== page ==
In the devotional atmosphere represented by such contemplations as these, it is easy to comprehend the scenes of touching emotion depicted by the pilgrim lady of Galicia who visited Jerusalem (if Dr. Meester’s protest may be safely neglected) towards the end of the fourth century. At Gethsemane she describes how “that passage of the Gospel is read where the Lord was apprehended, and when this passage has been read there is such a moaning and groaning of all the people, with weeping that the groans can be hear almost at the city. While during the three hours’ ceremony on Good Friday from midday onwards we are told: “At the several lections and prayers there is such emotion displayed and lamentation of all the people as is wonderful to hear. For there is no one, great or small, who does not weep on that day during those three hours, in a way that cannot be imagined, that the Lord should have suffered such things for us” (Peregrinatio Sylviæ in “Itinera Hierosolymitana”, ed. Geyer, 87, 89). It is difficult not to suppose that this example of the manner of honouring Our Saviour’s Passion, which was traditional in the very scenes of those sufferings, did not produce a notable impression upon Western Europe. The lady from Galicia, whether we call her Sylvia, Ætheria, or Egeria, was but one of the vast crowd of pilgrims who streamed to Jerusalem from all parts of the world. The tone of St. Jerome (see for instance the letters of Paula and Eustochium to Marcella in A.D. 386; P.L., XXII, 491) is similar, and St. Jerome’s words penetrated wherever the Latin language was spoken. An early Christian prayer, reproduced by Wessely (Les plus anciens mon. de Chris., 206), shows the same spirit.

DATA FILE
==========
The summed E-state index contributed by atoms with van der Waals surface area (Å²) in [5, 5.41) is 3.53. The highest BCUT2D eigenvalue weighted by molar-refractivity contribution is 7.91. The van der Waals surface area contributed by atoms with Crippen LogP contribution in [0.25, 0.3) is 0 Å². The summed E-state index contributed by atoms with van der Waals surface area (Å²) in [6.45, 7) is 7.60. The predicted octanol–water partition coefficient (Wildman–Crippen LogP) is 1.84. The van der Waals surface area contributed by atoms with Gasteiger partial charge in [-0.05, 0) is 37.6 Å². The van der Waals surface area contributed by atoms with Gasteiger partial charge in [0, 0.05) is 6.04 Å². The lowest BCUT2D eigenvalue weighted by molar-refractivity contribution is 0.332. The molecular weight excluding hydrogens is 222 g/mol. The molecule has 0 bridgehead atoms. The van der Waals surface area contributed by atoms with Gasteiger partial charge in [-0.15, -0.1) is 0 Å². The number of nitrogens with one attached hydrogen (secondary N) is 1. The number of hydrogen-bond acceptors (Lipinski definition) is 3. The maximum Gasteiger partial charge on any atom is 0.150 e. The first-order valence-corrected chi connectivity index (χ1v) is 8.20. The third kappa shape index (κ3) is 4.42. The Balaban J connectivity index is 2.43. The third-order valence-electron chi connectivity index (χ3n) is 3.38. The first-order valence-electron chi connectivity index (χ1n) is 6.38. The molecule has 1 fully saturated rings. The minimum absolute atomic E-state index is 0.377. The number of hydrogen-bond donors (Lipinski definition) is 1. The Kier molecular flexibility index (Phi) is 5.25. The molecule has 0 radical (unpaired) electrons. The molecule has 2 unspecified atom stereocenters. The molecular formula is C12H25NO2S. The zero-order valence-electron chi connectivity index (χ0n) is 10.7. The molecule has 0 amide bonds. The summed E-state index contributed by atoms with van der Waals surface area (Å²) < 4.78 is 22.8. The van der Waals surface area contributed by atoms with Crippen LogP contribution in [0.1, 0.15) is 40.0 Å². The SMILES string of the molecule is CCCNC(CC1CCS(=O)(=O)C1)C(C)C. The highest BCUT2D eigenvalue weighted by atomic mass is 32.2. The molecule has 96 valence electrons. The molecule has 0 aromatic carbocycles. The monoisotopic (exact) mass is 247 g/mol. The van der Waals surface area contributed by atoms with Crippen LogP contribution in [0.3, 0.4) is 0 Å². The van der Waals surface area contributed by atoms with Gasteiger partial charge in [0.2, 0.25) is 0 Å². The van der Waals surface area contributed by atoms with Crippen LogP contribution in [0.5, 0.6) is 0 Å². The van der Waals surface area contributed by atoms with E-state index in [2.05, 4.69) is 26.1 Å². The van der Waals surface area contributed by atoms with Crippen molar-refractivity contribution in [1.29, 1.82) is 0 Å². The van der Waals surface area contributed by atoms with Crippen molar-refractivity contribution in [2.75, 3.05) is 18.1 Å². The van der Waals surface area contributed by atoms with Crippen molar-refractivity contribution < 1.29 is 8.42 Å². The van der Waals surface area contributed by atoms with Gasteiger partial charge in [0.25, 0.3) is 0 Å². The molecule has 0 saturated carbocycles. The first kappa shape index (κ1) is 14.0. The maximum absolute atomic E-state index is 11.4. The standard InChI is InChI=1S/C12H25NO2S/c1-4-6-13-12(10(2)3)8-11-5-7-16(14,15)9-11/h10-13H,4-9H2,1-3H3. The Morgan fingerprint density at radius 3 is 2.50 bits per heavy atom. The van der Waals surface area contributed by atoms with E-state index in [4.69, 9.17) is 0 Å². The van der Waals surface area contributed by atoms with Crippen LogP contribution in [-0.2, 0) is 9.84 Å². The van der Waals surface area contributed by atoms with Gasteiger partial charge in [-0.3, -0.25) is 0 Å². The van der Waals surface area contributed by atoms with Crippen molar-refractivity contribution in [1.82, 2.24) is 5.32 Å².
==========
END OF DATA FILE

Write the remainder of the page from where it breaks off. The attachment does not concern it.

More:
We can hardly doubt that soon after the relics of the True Cross had been carried by devout worshippers into all Christian lands (we know the fact not only from the statement of St. Cyril of Jerusalem himself but also from inscriptions found in North Africa only a little later in date) that some ceremonial analogous to our modern “adoration” of the Cross upon Good Friday was introduced, in imitation of the similar veneration paid to the relic of the True Cross at Jerusalem. It was at this time too that the figure of the Crucified began to be depicted in Christian art, though for many centuries any attempt at a realistic presentment of the sufferings of Christ was almost unknown. Even in Gregory of Tours (De Gloria Mart.) a picture of Christ upon the cross seems to be treated as something of a novelty. Still such hymns as the “Pange lingua gloriosi prœlium certaminis”, and the “Vexilla regis”, both by Venantius Fortunatus (c. 570), clearly mark a growing tendency to dwell upon the Passion as a separate object of contemplation. The more or less dramatic recital of the Passion by three deacons representing the “Chronista”, “Christus”, and “Synagoga”, in the Office of Holy Week probably originated at the same period, and not many centuries later we begin to find the narratives of the Passion in the Four Evangelists copied separately into books of devotion. This, for example, is the case in the ninth-century English collection known as “the Book of Cerne”. An eighth century collection of devotions (manuscript Harley 2965) contains pages connected with the incidents of the Passion. In the tenth century the Cursus of the Holy Cross was added to the monastic Office (see Bishop, “Origin of the Prymer”, p. xxvii, n.).